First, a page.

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It can be frustrating to see that your credit score isn't going up. Fortunately, though, there may be at least one logical—and fixable—reason that your credit score is stuck. Your credit score might not be increasing for a variety of reasons, such as high balances and a limited credit history. Learn more about why your credit score may be frozen in place and what you can do to turn the situation around.
1. You've Missed Some Payments
Your record of making timely or late payments to credit card issuers and other lenders is the No. 1 factor in calculating your credit score. Your payment history makes up about 35% of your FICO® Score☉ , which is the credit score used by 90% of top lenders.
While your creditor may consider your payment late if it's just one day past due, a late payment won't get reported to the credit bureau unless it's at least 30 days past due. Just one late payment on your credit report can lead to a big drop in your credit score.
A late payment normally stays on your credit report for seven years, but the effect on your credit score becomes less severe over time. By consistently making on-time payments after missing some, you should see your credit score rise.
2. Your Debt Balances Are High
The amounts owed on your debt accounts (loans and credit cards) is one of the most important factors in your credit score.
Loans you're closer to paying off contribute more positively to your score than balances you're just starting to pay off. And credit card balances specifically impact what's known as your credit utilization ratio, which is the amount of revolving credit you're using divided by your credit limit.
As your credit card balances go up, along with your credit utilization ratio, so does the risk you present to a lender. For that reason, it's recommended for the benefit of your FICO® Score or VantageScore® that you keep your credit utilization ratio as low as possible, or at least under 30%. This means that if your total credit limit for all revolving credit accounts is $10,000, your total credit balances debt shouldn't be above $3,000.
3. You Have a Limited Credit History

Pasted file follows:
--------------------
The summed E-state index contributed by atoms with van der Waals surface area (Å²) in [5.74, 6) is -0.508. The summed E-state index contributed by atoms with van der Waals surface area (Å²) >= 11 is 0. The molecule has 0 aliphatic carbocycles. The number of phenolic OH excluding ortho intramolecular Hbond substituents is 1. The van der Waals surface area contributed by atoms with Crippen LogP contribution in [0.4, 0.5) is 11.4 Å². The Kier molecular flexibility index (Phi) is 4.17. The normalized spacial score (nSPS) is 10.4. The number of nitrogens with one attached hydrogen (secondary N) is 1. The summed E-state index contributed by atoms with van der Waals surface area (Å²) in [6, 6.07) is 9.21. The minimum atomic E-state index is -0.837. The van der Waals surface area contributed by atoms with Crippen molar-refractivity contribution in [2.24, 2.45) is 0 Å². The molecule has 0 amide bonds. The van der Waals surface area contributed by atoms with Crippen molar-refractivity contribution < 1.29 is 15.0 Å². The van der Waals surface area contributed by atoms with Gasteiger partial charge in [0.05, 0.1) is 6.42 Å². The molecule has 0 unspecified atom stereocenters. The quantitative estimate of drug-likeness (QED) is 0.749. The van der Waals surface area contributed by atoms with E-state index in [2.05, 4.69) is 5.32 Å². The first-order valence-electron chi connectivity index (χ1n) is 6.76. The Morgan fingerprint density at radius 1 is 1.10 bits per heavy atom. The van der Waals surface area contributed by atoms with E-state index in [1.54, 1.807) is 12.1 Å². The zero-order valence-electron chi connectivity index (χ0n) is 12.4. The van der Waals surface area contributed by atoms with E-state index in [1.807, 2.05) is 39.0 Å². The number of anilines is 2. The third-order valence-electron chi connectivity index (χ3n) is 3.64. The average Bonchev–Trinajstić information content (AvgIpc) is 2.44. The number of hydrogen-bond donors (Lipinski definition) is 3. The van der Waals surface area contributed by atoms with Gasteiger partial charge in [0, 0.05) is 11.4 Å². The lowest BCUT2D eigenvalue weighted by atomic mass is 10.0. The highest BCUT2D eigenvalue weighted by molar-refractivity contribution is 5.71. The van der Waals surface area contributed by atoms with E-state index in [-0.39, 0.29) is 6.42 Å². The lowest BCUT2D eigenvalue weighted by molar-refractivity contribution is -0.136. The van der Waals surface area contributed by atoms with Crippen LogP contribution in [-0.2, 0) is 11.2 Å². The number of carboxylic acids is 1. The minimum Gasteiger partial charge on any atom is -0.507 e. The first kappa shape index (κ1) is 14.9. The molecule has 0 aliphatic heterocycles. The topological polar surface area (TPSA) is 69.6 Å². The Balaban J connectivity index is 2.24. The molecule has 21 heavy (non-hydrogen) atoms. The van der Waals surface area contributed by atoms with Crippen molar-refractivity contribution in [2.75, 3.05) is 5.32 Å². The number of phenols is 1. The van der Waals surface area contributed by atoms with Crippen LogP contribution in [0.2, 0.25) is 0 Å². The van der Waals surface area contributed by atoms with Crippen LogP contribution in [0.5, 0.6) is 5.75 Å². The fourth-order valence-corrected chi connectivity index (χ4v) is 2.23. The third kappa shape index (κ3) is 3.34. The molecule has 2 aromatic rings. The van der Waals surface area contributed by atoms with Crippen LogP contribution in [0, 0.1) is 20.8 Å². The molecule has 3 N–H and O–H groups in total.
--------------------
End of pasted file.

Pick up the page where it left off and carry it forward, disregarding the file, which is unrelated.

A limited credit history could be yet another reason why your credit score isn't increasing. Data that goes into figuring out the length of your credit history includes:
- The average age of your accounts
- The age of your oldest account
- The amount of time since you last opened an account
A longer credit history is generally a positive for your credit score, while a shorter credit history is generally a negative. A limited credit history can, therefore, keep your credit score from rising.
What can you do to improve your credit history? In many cases, it may be a simple matter of waiting, as it takes time to bulk up your credit history.
You might be able to speed things along by becoming an authorized user on a family member's credit card. When you're an authorized user, you enjoy the benefit of the primary cardholder's credit history and can use the card to make purchases (if the primary cardholder agrees). If the primary cardholder makes on-time payments and maintains a low balance, your credit score could improve.
Keep in mind that for this approach to work, the issuer of the credit card must report you as an authorized user to the credit reporting companies.
4. You've Submitted Too Many Credit Applications
When you apply for new credit and a lender checks your credit reports, it triggers what's known as a hard inquiry.
A couple of hard inquiries as you're routinely applying for a loan or credit card might have little, if any, effect on your credit score. But a slew of recent hard inquiries that appear on your credit reports could make you a riskier borrower in the eyes of lenders and credit scoring models. Several hard inquiries over a short period could be a factor preventing your credit score from going up.